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All opinions are subject to modification and technical correction prior to official publication in the North Carolina Reports and North Carolina Court of Appeals Reports. In the event of discrepancies between the electronic version of an opinion and the print version appearing in the North Carolina Reports and North Carolina Court of Appeals Reports, the latest print version is to be considered authoritative.

NO. COA01-322

NORTH CAROLINA COURT OF APPEALS

Filed: 7 May 2002

OLIVER DEVONE, EULA DEVONE ARMSTRONG, FREDERICK DEVONE, FLORA DEVONE GRAHAM, ETHEL D. DEVONE, TIFFANY MACK, WHITAKER MACK, JR., CHRISTINE DEVONE JONES and JEANETTE DEVONE SMITH,
                                Plaintiff-Appellants,
v .    

JOSEPH L. PICKETT and wife, PATSY D. PICKETT,
                                Defendant-Appellees.

    Appeal by plaintiffs from judgment entered 21 September 2000 by Judge James E. Ragan, III in Superior Court, Pender County. Heard in the Court of Appeals 9 January 2002.

    Moore & Kenan, by Robert C. Kenan, Jr., for plaintiff- appellants.

    R. Kent Harrell for defendant-appellees.

    McGEE, Judge.

    Plaintiffs filed a complaint on 3 November 1998 alleging ownership of 2.885 acres of property located in Grady Township, Pender County, North Carolina. Plaintiffs presented evidence at trial of their ownership of the property through adverse possession. They testified their family, primarily their father, Willie Devone, farmed the property until the mid-1960s. From that time until 1991, Harrison Williams, a cousin of plaintiffs, farmed the property through permission from the Devone family. From 1991 until the time of the trial, the Devone family hired Marvin Pridgen to plow the field on the property a couple of times a year.
    Defendants presented evidence of their title to the property through a deed recorded on 29 April 1997. Defendants alsotestified they have paid taxes on the property.
    The case was heard by a jury on 21 August 2000. The jury found in favor of defendants and judgment was entered 21 September 2000. Plaintiffs appeal from the judgment denying their ownership of the property by adverse possession.
    In plaintiffs' sole assignment of error, plaintiffs argue the trial court erred in allowing defendants to present evidence at trial of defendants' title to the property when defendants did not raise title as an affirmative defense or as a counterclaim. We disagree.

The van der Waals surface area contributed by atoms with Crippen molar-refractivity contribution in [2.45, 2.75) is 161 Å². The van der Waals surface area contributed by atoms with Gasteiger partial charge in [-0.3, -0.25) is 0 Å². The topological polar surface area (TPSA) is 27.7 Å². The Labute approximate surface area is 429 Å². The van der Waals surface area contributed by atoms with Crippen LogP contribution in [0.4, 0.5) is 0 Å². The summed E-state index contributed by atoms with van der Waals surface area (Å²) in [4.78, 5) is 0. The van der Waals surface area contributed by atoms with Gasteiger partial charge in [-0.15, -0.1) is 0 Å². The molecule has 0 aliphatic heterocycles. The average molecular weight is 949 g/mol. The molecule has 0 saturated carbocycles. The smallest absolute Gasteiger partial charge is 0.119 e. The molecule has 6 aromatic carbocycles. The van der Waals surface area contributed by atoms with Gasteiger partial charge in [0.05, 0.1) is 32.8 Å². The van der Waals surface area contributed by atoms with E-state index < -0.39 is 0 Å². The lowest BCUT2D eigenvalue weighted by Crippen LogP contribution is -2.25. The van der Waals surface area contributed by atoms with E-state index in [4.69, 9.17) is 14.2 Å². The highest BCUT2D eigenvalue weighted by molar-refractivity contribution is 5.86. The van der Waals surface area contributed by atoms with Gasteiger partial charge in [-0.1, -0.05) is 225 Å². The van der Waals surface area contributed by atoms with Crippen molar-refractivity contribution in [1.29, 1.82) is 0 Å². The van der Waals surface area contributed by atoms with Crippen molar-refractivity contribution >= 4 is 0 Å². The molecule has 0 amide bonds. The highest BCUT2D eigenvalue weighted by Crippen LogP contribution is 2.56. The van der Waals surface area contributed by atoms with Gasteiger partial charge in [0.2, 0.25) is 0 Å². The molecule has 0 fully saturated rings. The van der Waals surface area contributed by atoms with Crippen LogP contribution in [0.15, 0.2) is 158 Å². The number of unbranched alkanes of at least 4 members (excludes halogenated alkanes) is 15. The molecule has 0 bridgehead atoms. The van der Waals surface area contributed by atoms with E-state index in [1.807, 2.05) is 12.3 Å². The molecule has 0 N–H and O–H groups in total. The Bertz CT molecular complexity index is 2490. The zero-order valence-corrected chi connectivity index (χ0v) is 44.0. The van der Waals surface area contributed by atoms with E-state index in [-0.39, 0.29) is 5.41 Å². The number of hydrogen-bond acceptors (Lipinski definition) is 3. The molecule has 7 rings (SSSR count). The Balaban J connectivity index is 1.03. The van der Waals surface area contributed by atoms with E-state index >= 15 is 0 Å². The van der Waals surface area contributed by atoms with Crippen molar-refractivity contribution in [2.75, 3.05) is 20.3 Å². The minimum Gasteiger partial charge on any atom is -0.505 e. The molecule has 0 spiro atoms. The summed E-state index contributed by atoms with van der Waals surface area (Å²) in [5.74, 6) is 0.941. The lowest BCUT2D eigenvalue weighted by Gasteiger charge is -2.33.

Our Supreme Court held in Fleming v. Sexton, 172 N.C. 250, 90 S.E. 247 (1916), that the defendants could present evidence of their ownership of a life estate even though the defendants did not assert this issue in the pleadings. Our Supreme Court reasoned the evidence was properly admitted because
        the pleadings are general in actions to try title to land. The plaintiff alleges ownership and under this allegation is permitted to establish his title in any legitimate way, by a connected chain of title or by adverse possession with or without color, by proof of tenancy, etc.; and the same latitude is allowed the defendant in making his defense. . . . "So in those States which have adopted the code system it is usually held that the defendant may under the general denial prove any fact which will defeat the plaintiff's cause of action."

Id., 172 N.C. at 253-54, 90 S.E. at 249 (citation omitted). "The plaintiff carries the burden of proving his legal right to possession, and the defendant is permitted to prove facts which show that his possession is lawful." Id., 172 N.C. at 254, 90 S.E.at 249. See also Farrior v. Houston, 95 N.C. 578 (1886) (holding the trial court erred in refusing to allow the defendants to present evidence of adverse possession following a general denial of the plaintiff's ownership).
    In the case before us, any evidence defendants presented as to their ownership of the property would certainly help to "'prove any fact which will defeat the plaintiff's cause of action.'" Fleming, 172 N.C. at 254, 90 S.E. at 249 (citation omitted). Thus, such evidence is properly admitted under a general denial of plaintiffs' claim of ownership. We overrule plaintiffs' sole assignment of error and affirm the judgment of the trial court.
    No error.
    Judges WALKER and BIGGS concur.

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